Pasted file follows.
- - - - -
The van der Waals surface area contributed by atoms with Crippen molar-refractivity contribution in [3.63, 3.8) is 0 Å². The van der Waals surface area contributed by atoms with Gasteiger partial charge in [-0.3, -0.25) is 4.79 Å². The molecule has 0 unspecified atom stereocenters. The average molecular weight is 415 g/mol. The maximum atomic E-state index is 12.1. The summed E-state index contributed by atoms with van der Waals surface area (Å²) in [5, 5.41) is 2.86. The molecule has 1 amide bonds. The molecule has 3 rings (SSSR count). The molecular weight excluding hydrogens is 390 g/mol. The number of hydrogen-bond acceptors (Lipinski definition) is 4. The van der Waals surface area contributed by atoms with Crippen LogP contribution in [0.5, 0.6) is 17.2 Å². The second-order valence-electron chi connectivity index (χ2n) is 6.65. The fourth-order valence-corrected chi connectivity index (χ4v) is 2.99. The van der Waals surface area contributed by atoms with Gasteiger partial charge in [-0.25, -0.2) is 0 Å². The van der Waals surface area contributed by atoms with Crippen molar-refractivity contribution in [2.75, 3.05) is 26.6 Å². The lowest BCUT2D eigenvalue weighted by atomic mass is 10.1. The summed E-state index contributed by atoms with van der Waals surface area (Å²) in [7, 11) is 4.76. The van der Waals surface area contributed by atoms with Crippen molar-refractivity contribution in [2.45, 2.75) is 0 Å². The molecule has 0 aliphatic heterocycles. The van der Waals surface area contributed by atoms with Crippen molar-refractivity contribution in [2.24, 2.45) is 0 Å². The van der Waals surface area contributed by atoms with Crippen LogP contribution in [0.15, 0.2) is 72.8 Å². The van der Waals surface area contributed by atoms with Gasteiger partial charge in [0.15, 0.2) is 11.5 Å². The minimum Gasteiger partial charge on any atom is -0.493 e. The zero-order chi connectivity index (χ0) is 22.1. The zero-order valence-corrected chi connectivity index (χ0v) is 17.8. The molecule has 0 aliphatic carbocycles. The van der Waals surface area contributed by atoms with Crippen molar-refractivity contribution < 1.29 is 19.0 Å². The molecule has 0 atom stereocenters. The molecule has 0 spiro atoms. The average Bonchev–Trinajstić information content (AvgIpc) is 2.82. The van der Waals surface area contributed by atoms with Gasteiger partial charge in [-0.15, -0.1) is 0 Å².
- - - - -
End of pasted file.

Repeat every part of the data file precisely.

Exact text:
The van der Waals surface area contributed by atoms with Crippen molar-refractivity contribution in [3.63, 3.8) is 0 Å². The van der Waals surface area contributed by atoms with Gasteiger partial charge in [-0.3, -0.25) is 4.79 Å². The molecule has 0 unspecified atom stereocenters. The average molecular weight is 415 g/mol. The maximum atomic E-state index is 12.1. The summed E-state index contributed by atoms with van der Waals surface area (Å²) in [5, 5.41) is 2.86. The molecule has 1 amide bonds. The molecule has 3 rings (SSSR count). The molecular weight excluding hydrogens is 390 g/mol. The number of hydrogen-bond acceptors (Lipinski definition) is 4. The van der Waals surface area contributed by atoms with Crippen LogP contribution in [0.5, 0.6) is 17.2 Å². The second-order valence-electron chi connectivity index (χ2n) is 6.65. The fourth-order valence-corrected chi connectivity index (χ4v) is 2.99. The van der Waals surface area contributed by atoms with Gasteiger partial charge in [-0.25, -0.2) is 0 Å². The van der Waals surface area contributed by atoms with Crippen molar-refractivity contribution in [2.75, 3.05) is 26.6 Å². The lowest BCUT2D eigenvalue weighted by atomic mass is 10.1. The summed E-state index contributed by atoms with van der Waals surface area (Å²) in [7, 11) is 4.76. The van der Waals surface area contributed by atoms with Crippen molar-refractivity contribution in [2.45, 2.75) is 0 Å². The molecule has 0 aliphatic heterocycles. The van der Waals surface area contributed by atoms with Crippen molar-refractivity contribution in [2.24, 2.45) is 0 Å². The van der Waals surface area contributed by atoms with Crippen LogP contribution in [0.15, 0.2) is 72.8 Å². The van der Waals surface area contributed by atoms with Gasteiger partial charge in [0.15, 0.2) is 11.5 Å². The minimum Gasteiger partial charge on any atom is -0.493 e. The zero-order chi connectivity index (χ0) is 22.1. The zero-order valence-corrected chi connectivity index (χ0v) is 17.8. The molecule has 0 aliphatic carbocycles. The van der Waals surface area contributed by atoms with Crippen molar-refractivity contribution < 1.29 is 19.0 Å². The molecule has 0 atom stereocenters. The molecule has 0 spiro atoms. The average Bonchev–Trinajstić information content (AvgIpc) is 2.82. The van der Waals surface area contributed by atoms with Gasteiger partial charge in [-0.15, -0.1) is 0 Å².